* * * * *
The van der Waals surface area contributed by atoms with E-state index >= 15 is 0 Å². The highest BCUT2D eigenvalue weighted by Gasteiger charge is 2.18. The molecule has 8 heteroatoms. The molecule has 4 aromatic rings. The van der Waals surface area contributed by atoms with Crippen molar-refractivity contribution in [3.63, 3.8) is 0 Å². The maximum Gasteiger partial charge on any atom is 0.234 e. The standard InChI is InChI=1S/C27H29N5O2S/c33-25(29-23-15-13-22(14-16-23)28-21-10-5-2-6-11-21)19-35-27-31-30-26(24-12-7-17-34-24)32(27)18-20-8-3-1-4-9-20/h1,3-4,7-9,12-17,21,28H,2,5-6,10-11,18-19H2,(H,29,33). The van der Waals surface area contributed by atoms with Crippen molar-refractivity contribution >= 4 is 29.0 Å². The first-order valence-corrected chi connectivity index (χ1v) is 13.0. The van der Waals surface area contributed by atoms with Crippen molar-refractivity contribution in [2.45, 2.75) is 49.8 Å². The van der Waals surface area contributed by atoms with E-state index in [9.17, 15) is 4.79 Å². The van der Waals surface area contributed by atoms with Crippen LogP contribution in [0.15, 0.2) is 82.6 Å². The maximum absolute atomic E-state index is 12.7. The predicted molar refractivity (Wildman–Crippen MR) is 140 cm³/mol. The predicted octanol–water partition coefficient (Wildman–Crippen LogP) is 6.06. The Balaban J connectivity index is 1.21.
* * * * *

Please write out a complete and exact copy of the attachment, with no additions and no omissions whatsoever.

The van der Waals surface area contributed by atoms with E-state index >= 15 is 0 Å². The highest BCUT2D eigenvalue weighted by Gasteiger charge is 2.18. The molecule has 8 heteroatoms. The molecule has 4 aromatic rings. The van der Waals surface area contributed by atoms with Crippen molar-refractivity contribution in [3.63, 3.8) is 0 Å². The maximum Gasteiger partial charge on any atom is 0.234 e. The standard InChI is InChI=1S/C27H29N5O2S/c33-25(29-23-15-13-22(14-16-23)28-21-10-5-2-6-11-21)19-35-27-31-30-26(24-12-7-17-34-24)32(27)18-20-8-3-1-4-9-20/h1,3-4,7-9,12-17,21,28H,2,5-6,10-11,18-19H2,(H,29,33). The van der Waals surface area contributed by atoms with Crippen molar-refractivity contribution >= 4 is 29.0 Å². The first-order valence-corrected chi connectivity index (χ1v) is 13.0. The van der Waals surface area contributed by atoms with Crippen molar-refractivity contribution in [2.45, 2.75) is 49.8 Å². The van der Waals surface area contributed by atoms with E-state index in [9.17, 15) is 4.79 Å². The van der Waals surface area contributed by atoms with Crippen LogP contribution in [0.15, 0.2) is 82.6 Å². The maximum absolute atomic E-state index is 12.7. The predicted molar refractivity (Wildman–Crippen MR) is 140 cm³/mol. The predicted octanol–water partition coefficient (Wildman–Crippen LogP) is 6.06. The Balaban J connectivity index is 1.21.